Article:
Growing up my father told me many axioms that were self-proclaimed laws of the land, more so edicts as to how every person should live their life. As he passed down many of his edicts, they often were stored in the part of my mind that says “remember this as the person who is speaking deserves a certain carte blanche, but accept it as true at your own peril.”
However, there is one law that he imparted on me–at the time, I was recusant to accept as fact. That fact is rule #4: Self-preservation is the SUPREME law of the land!
While later in life I would learn author,Samuel Butler set forth the very same principle– I fondly subscribe the principle to my father who learned it only through the misfortune of his adulting experience and the unkind hand that life dealt him.
In hindsight I have realized that I learned to care for others and put the needs of others before myself. While a necessity to having a functional society and ensuring continuity of human life, selfness, at first, can stand in opposition to accepting the idea of self-preservation.
Self-preservation is the principal of protecting oneself from ultimate demise–death. But in essences it is more than that. Self-preservation is the notion of guarding one’s soul from despair by giving away the key to entry to anyone and everyone; it is notion of discretion–holding back that immutable part of yourself (see rule #8); it is the notion of putting your essential needs (beyond the basics –food, sleep, etc…) for growth, development, etc.. before those of others.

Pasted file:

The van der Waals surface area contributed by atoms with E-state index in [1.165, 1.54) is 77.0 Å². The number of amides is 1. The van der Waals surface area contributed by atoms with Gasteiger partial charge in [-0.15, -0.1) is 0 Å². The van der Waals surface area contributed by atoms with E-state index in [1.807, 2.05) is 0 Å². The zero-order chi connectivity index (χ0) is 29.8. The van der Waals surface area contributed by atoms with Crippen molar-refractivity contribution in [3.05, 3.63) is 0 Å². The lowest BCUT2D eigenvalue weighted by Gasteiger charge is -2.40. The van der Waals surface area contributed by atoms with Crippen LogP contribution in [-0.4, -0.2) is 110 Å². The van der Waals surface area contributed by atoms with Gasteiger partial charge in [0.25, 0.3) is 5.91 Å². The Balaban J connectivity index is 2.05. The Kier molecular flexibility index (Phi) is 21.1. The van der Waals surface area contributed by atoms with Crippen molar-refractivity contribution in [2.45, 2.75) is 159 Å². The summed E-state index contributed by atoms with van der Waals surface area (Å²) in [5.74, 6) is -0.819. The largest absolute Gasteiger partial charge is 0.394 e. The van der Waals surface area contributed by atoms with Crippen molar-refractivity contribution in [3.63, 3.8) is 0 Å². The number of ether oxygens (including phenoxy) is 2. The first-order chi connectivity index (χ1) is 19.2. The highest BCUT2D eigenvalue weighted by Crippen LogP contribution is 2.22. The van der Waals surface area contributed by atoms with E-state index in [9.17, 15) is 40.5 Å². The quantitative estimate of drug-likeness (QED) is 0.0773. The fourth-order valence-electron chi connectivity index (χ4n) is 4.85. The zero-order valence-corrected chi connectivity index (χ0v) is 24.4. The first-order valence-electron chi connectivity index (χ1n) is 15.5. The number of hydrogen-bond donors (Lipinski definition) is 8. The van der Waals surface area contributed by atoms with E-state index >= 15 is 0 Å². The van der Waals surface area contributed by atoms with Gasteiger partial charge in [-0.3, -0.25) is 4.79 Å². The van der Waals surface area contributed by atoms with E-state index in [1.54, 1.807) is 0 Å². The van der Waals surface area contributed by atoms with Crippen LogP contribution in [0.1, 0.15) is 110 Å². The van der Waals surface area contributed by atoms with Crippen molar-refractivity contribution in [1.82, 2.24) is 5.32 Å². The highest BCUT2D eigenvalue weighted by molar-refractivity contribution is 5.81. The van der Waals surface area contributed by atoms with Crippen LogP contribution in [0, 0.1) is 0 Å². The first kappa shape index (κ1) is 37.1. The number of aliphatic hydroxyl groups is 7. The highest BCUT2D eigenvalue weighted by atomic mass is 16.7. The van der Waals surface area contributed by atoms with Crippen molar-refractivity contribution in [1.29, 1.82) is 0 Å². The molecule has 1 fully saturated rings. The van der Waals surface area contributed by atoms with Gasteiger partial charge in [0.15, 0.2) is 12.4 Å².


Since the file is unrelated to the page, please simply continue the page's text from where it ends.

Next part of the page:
While, easily confusable there is a fine line between self-preservation and being selfishness.
Selfish is when you have enough– money, time, food, insert physical item or intangible of choice– to share and their is no, or minimal emotional, physical, or psychological impact in providing another with the requested insert physical item or intangible of choice (i.e. money, a listening ear, etc..); yet you refuse to do so simple because….
Now, if in providing your time, money, etc.. to another it will cause emotional, physical, or psychological impact beyond what you have to spare or can bare, then it is not selfish but merely self preservation.
In understanding this rule, it became clear to me that the rule simply boils down to no one is going to look at for your best interest the way that you can. Further, while self-preservation is the SUPREME law of the land, it is one of the most difficult to accept. The notion of rule #4 requires you to sign on wholly to the idea that looking out for your interest can be done in an authentic and genuine manner; and recognizing everyone has limits, so taking action to prevent your limits from being crossed is not selfish but self-preservation.
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